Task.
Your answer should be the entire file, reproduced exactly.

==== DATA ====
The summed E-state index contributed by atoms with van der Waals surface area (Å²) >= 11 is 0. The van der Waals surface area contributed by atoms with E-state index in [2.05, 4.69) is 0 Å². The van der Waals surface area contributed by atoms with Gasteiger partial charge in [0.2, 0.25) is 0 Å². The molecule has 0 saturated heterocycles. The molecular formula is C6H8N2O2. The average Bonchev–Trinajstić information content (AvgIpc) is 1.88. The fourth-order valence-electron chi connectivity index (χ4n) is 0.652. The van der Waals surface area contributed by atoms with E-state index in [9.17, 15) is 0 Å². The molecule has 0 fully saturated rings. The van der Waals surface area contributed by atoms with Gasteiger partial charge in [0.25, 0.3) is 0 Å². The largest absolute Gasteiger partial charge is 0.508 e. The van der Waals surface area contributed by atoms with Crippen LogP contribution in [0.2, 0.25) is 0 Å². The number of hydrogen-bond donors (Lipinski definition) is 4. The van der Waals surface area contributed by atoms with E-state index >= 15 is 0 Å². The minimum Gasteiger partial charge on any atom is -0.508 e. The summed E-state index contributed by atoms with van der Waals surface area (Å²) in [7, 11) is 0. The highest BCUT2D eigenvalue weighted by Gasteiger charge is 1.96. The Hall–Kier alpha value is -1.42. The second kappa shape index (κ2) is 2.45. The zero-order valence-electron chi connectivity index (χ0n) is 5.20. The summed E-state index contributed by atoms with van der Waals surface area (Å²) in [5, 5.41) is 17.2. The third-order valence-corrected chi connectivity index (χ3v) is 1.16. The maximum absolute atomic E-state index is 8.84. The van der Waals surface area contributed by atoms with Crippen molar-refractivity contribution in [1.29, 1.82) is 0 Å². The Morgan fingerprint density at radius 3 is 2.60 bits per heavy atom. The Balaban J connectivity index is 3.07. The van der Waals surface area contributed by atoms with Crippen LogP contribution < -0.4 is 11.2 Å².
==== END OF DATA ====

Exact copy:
The summed E-state index contributed by atoms with van der Waals surface area (Å²) >= 11 is 0. The van der Waals surface area contributed by atoms with E-state index in [2.05, 4.69) is 0 Å². The van der Waals surface area contributed by atoms with Gasteiger partial charge in [0.2, 0.25) is 0 Å². The molecule has 0 saturated heterocycles. The molecular formula is C6H8N2O2. The average Bonchev–Trinajstić information content (AvgIpc) is 1.88. The fourth-order valence-electron chi connectivity index (χ4n) is 0.652. The van der Waals surface area contributed by atoms with E-state index in [9.17, 15) is 0 Å². The molecule has 0 fully saturated rings. The van der Waals surface area contributed by atoms with Gasteiger partial charge in [0.25, 0.3) is 0 Å². The largest absolute Gasteiger partial charge is 0.508 e. The van der Waals surface area contributed by atoms with Crippen LogP contribution in [0.2, 0.25) is 0 Å². The number of hydrogen-bond donors (Lipinski definition) is 4. The van der Waals surface area contributed by atoms with E-state index >= 15 is 0 Å². The minimum Gasteiger partial charge on any atom is -0.508 e. The summed E-state index contributed by atoms with van der Waals surface area (Å²) in [7, 11) is 0. The highest BCUT2D eigenvalue weighted by Gasteiger charge is 1.96. The Hall–Kier alpha value is -1.42. The second kappa shape index (κ2) is 2.45. The zero-order valence-electron chi connectivity index (χ0n) is 5.20. The summed E-state index contributed by atoms with van der Waals surface area (Å²) in [5, 5.41) is 17.2. The third-order valence-corrected chi connectivity index (χ3v) is 1.16. The maximum absolute atomic E-state index is 8.84. The van der Waals surface area contributed by atoms with Crippen molar-refractivity contribution in [1.29, 1.82) is 0 Å². The Morgan fingerprint density at radius 3 is 2.60 bits per heavy atom. The Balaban J connectivity index is 3.07. The van der Waals surface area contributed by atoms with Crippen LogP contribution < -0.4 is 11.2 Å².